Asheville Outdoors

Into the Heart of the Blue Ridge
Gorp.com

Asheville, North Carolina, is a funky, culturally rich town with great restaurants, a happening music scene, and a mellow vibe. But you don't care about that. Situated in the heart of the Blue Ridge Mountains, Asheville is also the premier hub for outdoor sports in the highest country east of the Mississippi. Hiking through tunnels of rhododendron, rafting the Nantahala River, fishing for backcountry trout in Great Smoky Mountain National Park it's all within a short drive of Asheville, much of it accessible via the dangerously scenic Blue Ridge Parkway. Just try to keep your eyes on the road.

Hiking

Picking a hike near Asheville is like choosing between the diamond, the ruby, and the emerald: they're all good, and some are really good. To the west, the Appalachian Trail (AT) takes you through the best of the Smokies—it's crowded, but there's the added excitement of shelters with fences to keep the bears out. Of course, the AT is only the tip of the iceberg when it comes to trails in Great Smoky Mountain National Park.

Shining Rock Wilderness in the Pisgah National Forest is home to the mysterious Graveyard Fields, Ivestor Gap, the famous Art Loeb Trail, and the Cold Mountain Trail. Close to town, little hikers will especially enjoy Chimney Rock, a stunning granite tower with interpretive nature trails and one of the highest waterfalls in the region.

East of Asheville, the Linville Gorge Wilderness Area is a rugged, remote destination virtually untouched by human influence. To see rhododendron in bloom, you can't beat Craggy Gardens and its trails, including a section of the Mountains-to-Sea Trail, which will cross the length of the state when it's completed. Mount Mitchell is the highest summit in the eastern United States at 6,672 feet. Further afield, the Bartram National Recreation Trail attempts to trace the route of 18th-century naturalist William Bartram, considered by many to be the father of American botany. Nearby, the Joyce Kilmer Memorial Forest protects one of the region's largest remaining old-growth stands.

Paddling

The Nantahala is the most popular paddling river in North Carolina, and not without just cause. It's a frothy ride through a high-rimmed gorge, and when they open up the floodgates at Nantahala Lake, hold onto your paddle.

But there are other rivers, too, less crowded and less tame. The Nolichucky is an isolated stretch of wild whitewater near Tennessee. There's some stellar Class V on the North Fork of the French Broad River at the edge of Nantahala National Forest. Along with the Big East Fork of the Pigeon River, it's among seven North Carolina rivers being considered for Wild and Scenic status.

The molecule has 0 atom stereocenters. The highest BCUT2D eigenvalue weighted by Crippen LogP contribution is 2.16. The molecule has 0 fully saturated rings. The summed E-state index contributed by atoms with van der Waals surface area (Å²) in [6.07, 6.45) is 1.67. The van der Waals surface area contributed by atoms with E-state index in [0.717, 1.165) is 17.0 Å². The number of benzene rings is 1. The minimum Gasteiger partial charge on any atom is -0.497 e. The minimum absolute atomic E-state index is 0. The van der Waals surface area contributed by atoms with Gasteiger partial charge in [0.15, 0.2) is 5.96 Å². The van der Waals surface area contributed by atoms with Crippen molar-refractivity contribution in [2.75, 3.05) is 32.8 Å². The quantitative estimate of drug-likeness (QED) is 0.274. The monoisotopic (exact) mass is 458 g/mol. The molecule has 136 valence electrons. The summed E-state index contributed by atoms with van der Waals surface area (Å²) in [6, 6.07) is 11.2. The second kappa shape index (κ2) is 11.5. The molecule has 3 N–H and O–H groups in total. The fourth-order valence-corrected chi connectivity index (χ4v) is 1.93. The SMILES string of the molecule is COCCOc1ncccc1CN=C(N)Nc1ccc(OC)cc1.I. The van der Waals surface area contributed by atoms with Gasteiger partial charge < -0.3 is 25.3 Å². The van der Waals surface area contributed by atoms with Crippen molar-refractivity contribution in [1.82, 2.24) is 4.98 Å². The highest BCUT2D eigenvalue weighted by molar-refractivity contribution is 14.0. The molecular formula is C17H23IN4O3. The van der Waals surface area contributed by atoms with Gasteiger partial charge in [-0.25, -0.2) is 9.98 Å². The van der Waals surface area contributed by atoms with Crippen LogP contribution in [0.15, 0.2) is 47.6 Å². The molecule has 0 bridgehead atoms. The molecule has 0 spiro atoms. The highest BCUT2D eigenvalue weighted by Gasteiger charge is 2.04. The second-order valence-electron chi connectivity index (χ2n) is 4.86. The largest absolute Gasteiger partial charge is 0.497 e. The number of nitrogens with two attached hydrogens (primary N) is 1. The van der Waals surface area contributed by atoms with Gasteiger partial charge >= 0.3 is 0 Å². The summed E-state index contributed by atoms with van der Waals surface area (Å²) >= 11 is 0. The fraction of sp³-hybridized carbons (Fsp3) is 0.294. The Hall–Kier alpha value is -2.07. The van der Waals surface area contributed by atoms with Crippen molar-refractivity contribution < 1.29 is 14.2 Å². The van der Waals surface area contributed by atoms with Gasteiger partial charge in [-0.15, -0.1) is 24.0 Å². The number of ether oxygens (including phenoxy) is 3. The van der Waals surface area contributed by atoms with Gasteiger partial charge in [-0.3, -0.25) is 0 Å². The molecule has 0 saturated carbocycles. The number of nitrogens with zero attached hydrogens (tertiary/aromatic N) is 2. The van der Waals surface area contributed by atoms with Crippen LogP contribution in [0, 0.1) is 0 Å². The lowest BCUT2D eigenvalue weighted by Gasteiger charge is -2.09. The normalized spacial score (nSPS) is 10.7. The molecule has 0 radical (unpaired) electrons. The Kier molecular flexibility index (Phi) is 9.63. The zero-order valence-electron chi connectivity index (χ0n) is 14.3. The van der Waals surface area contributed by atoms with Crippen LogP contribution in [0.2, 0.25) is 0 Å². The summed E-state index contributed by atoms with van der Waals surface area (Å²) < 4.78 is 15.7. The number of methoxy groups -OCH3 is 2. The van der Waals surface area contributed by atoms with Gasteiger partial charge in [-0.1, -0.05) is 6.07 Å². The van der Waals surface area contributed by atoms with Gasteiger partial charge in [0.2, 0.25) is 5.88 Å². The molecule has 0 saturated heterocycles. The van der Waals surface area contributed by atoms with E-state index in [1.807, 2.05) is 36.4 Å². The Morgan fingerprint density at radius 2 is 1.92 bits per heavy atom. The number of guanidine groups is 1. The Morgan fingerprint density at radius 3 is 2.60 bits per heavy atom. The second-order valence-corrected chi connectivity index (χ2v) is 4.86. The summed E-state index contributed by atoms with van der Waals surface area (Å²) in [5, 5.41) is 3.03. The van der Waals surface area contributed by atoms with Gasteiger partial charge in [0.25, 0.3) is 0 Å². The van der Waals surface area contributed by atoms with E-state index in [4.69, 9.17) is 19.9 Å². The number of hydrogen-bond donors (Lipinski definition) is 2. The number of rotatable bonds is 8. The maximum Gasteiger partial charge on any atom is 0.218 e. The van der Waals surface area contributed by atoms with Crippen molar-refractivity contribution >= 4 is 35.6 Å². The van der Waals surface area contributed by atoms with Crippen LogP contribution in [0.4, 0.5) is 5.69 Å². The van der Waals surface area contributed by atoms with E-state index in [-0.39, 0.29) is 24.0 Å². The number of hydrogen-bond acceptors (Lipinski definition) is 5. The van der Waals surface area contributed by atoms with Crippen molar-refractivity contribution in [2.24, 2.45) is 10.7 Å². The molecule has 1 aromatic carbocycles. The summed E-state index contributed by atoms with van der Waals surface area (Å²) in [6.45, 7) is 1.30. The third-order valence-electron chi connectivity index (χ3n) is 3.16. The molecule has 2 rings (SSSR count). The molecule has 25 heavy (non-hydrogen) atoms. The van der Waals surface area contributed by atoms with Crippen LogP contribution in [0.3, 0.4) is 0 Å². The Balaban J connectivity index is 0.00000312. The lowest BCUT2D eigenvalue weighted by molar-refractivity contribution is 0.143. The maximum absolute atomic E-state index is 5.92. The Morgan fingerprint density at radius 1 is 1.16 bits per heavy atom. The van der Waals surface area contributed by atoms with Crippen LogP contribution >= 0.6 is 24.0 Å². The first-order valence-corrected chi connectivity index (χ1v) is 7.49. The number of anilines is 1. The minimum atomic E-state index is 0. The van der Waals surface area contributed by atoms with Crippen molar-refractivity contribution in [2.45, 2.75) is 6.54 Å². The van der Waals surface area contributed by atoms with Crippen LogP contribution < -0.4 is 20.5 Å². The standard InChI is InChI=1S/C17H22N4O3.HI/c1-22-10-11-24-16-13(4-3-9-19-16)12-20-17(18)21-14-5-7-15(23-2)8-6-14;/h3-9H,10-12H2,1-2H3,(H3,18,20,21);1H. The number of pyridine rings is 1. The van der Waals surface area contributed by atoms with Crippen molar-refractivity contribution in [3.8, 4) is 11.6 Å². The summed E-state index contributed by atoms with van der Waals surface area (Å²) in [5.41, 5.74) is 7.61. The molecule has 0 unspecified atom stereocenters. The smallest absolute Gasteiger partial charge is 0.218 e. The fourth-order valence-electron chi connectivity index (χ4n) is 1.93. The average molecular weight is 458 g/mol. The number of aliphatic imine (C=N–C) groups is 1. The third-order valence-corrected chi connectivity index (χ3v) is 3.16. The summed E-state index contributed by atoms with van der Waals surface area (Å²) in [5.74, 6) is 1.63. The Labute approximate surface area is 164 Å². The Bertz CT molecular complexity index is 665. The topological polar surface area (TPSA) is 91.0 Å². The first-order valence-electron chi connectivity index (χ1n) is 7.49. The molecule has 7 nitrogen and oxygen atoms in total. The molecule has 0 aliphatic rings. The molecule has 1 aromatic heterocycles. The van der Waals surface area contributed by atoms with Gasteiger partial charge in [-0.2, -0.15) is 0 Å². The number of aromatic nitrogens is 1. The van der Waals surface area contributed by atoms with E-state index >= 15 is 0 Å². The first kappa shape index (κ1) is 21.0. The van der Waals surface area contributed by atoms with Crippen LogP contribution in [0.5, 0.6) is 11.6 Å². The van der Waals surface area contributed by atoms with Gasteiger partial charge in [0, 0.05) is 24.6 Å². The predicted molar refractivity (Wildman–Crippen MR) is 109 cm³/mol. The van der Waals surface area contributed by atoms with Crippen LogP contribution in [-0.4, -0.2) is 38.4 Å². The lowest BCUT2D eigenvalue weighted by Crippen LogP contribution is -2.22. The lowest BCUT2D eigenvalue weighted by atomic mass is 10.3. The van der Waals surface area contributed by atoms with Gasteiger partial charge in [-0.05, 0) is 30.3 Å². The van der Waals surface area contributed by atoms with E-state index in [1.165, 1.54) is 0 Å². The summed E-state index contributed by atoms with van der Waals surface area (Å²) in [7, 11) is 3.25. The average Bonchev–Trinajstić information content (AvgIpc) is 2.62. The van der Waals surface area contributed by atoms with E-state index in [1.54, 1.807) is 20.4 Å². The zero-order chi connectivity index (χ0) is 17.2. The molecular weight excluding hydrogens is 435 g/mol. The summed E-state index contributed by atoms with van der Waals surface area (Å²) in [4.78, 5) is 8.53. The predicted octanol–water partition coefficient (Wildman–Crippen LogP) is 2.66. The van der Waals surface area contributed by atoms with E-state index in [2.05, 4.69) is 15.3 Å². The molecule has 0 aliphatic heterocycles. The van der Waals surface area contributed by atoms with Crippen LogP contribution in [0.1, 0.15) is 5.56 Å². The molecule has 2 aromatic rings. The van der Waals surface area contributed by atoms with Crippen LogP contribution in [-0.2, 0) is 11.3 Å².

Biking

Asheville is home to a number of quality bike shops; if you're in the mood for a quick single-track fix after work, stop by Liberty Bicycles for a map of Bent Creek Experimental Forest, a local favorite. For a longer ride, the Pisgah National Forest lies just beyond Bent Creek's boundaries and boasts the most extensive trail network in the Asheville area. There are also plentiful mountain-biking routes of varying difficulty further west in the Nantahala National Forest. For road biking, the obvious choice is the Blue Ridge Parkway. There's often not much of a shoulder, but the road winds, which means cars don't have the chance to pick up too much speed. Be warned: You are in the mountains. Expect to climb. For a great day trip off the beaten path, take a ride through the Swannanoa Valley. Rural back roads will take you to Black Mountain, a small town near Asheville renowned for its Appalachian folk art galleries.

Fishing

Hazel Creek is the ultimate fly-fishing getaway in the Smokies, a once devastated ecosystem that now has some of the most abundant insect life in the region. Lesser known but no less worthwhile, the Cataloochee in the eastern part of Great Smoky Mountain National Park is perfect for trout anglers seeking a more primitive experience. For caddis-fly aficionados, Abrams Creek stands alone.

More flyfishing in the Smokies


Published: 29 Apr 2002 | Last Updated: 13 Jul 2011
Details mentioned in this article were accurate at the time of publication

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